Fusiform Polyphony (Face Music)

Toronto Canada, Sao Paulo Brazil

2011

Fusiform Polyphony (Face Music) 2011 is a series of six robotic sculptures commissioned by Nuit Blanch Toronto in 2011 by Shirley Madill. They were designed to compose their own music with input from participant images. Micro video cameras mounted on these robots, move toward people’s bodies and faces while capturing human snapshots. These images are digitally processed and pixelated and turned into a constantly evolving generative soundscape, where facial features are turned into sound melody and rhythm.

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Premiere of Fusiform Polyphony by Ken Rinaldo at Yonge Dundas Square, Nuit Blanch 2011 commissioned by curator Shirley Madill

These robots take the multicultural makeup of any city and have the unique look of each person, create a different soundscape. Each “face song” joining with other facial soundscapes creates an overall sonic human / robot experience. These elements fused manifest the viewer as participant / actor / contributor and conductor in defining new ways of interacting with robots and creating a unique sonic and live action robotics / video environment.

An additional component of this work will be to take these images and project them above Yonge Dundas Square onto the LED screens that float above the city.

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Premiere of Fusiform Polyphony by Ken Rinaldo at Yonge Dundas Square, Nuit Blanch 2011 commissioned by curator Shirley Madill

These works will explore new morphologies of soft robotics, an emerging field, where soft skins are created, allowing robots to have an artificial sense of their environment and being more approachable than industrial robots.

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Premiere of Fusiform Polyphony by Ken Rinaldo at ITAU CULTURAL in Sao Paolo Brazil curated by Guilherme Kujawski

The questions and research I posit in the context of contemporary interactive electronic arts are; how can a robot structure, inform, enhance and magnify peoples behavior and interactions? How can generative algorithms be scripted to compose and playback a unique and constantly evolving generative soundscape while maintaining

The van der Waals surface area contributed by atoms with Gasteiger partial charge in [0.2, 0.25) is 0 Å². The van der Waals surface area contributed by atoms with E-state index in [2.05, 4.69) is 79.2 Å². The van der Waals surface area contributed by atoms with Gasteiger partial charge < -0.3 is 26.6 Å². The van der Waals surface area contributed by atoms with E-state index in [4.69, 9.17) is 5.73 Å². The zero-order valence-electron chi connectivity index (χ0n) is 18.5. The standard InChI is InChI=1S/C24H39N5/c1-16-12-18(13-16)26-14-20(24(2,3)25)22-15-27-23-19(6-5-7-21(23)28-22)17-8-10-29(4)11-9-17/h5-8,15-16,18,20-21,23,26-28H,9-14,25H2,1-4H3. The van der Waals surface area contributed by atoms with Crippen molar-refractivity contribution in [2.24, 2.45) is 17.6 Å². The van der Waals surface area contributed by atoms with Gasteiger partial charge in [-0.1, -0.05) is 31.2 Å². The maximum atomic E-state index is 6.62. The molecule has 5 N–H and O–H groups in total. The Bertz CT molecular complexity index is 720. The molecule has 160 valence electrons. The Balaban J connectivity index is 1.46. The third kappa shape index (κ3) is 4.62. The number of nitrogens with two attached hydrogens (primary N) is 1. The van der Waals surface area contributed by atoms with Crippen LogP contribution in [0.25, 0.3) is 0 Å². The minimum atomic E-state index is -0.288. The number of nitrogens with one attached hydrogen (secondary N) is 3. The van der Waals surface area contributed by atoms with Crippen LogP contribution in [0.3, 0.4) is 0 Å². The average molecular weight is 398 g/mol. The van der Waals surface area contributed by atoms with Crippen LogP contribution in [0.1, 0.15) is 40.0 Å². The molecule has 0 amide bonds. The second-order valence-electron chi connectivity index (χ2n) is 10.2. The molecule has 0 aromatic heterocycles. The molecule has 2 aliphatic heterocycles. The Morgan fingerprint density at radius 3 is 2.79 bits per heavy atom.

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Premiere of Fusiform Polyphony by Ken Rinaldo at Yonge Dundas Square, Nuit Blanch 2011 commissioned by curator Shirley Madill

Fusiform Polyphony by Ken Rinaldo at Itau Cultural curated by Gulerme

Fusiform Polyphony by Ken Rinaldo at Itau Cultural curated by Gulerme

B1.FutureFace10Premiere of Fusiform Polyphony by Ken Rinaldo at Yonge Dundas Square, Nuit Blanch 2011 commissioned by curator Shirley Madill

EXHIBITIONS:

NUIT BLANCHE Toronto Canada, Oct, 2011
Premiere of commissioned Fusiform Polyphony: Face Music at Yonge Dundas Square  and 2 Paparazzi Bots in the Eaton Centre.            Invited by curator Shirley Madill
ITAU CULTURAL, Sao Paulo, Brazil, 2012
Face Music Installation invited by Guilherme Kujawski Ramos

 

BIBLIOGRAPHY

CATALOGS

Emocao Art.ficial 6.0 bienal internacional de arte e technologia, catalog 2013 pgs. 18, 19, 77. Coverage of Face Music robotic work

REVIEWS

Wired Magazine Tech Art, Beyond the Beyond, by Bruce Sterling, March, 13, 2014 Fusiform Polyphony review.
Dinmiid.com tech Art: Ken Rinaldo “Fusiform Polyphony”
VIEOOZ.US, Tech Art Ken Rinaldo & Tom Hawkins, March, 13, 2014 Fusiform Polyphony review.
SOFTWARE CHALET.com, Music and Artificial Intelligence, , March, 13, 2014 Fusiform Polyphony review.

CREDITS / TECHNICAL

Ken Rinaldo: Design and concept
Construction and mechanical design: Ken Rinaldo
Construction: Nick Bontrager
3D modeling and rapid prototyping: Ken Rinaldo
MIDITRON interface design: Ken Rinaldo
Programming MAX MSP Jitter / Abelton Live: Nathaniel Hartman
Metal laser cutting and Fabrication of upper portion: AllFab Inc. Columbus Ohio
Network consulting OSU: Mike Kaylor & Sandy Shew

Lessons on building and programming interactive robots using MAX MSP and Jitter and Miditron (though no longer manufactured) Arduino lessons instead.

SHOW REQUIREMENT & DIMENSIONS

This work can be displayed in the normal darkened room with spot lights in cans to illuminate individual sculptures. 5 projectgions screens or white walls to receive projections.  Best display space is a room 25 x 25 feet minimum size. Min ceiling height is 12 feet.

KEYWORDS

robotics, projections, futures robot, human tracking, sound, soft robotics, database

BIBLIOGRAPHY

Wired Magazine Tech Art, Beyond the Beyond, by Bruce Sterling, March, 13, 2014 Fusiform Polyphony review.
Dinmiid.com tech Art: Ken Rinaldo “Fusiform Polyphony”
Emocao Art.ficial 6.0 bienal internacional de arte e technologia, catalog 2013 pgs. 18, 19, 77. Coverage of Face Music robotic work
SOFTWARE CHALET.com, Music and Artificial Intelligence, , March, 13, 2014 Fusiform Polyphony review.
VIEOOZ.US, Tech Art Ken Rinaldo & Tom Hawkins, March, 13, 2014 Fusiform Polyphony review.
SOFTWARE CHALET.com, Music and Artificial Intelligence, , March, 13, 2014 Fusiform Polyphony review
The Columbus Dispatch, Columbus Company uses lasers to build 3-D prototypes, layer by layer, By Amy Friedenberger, Sunday September 8, 2013

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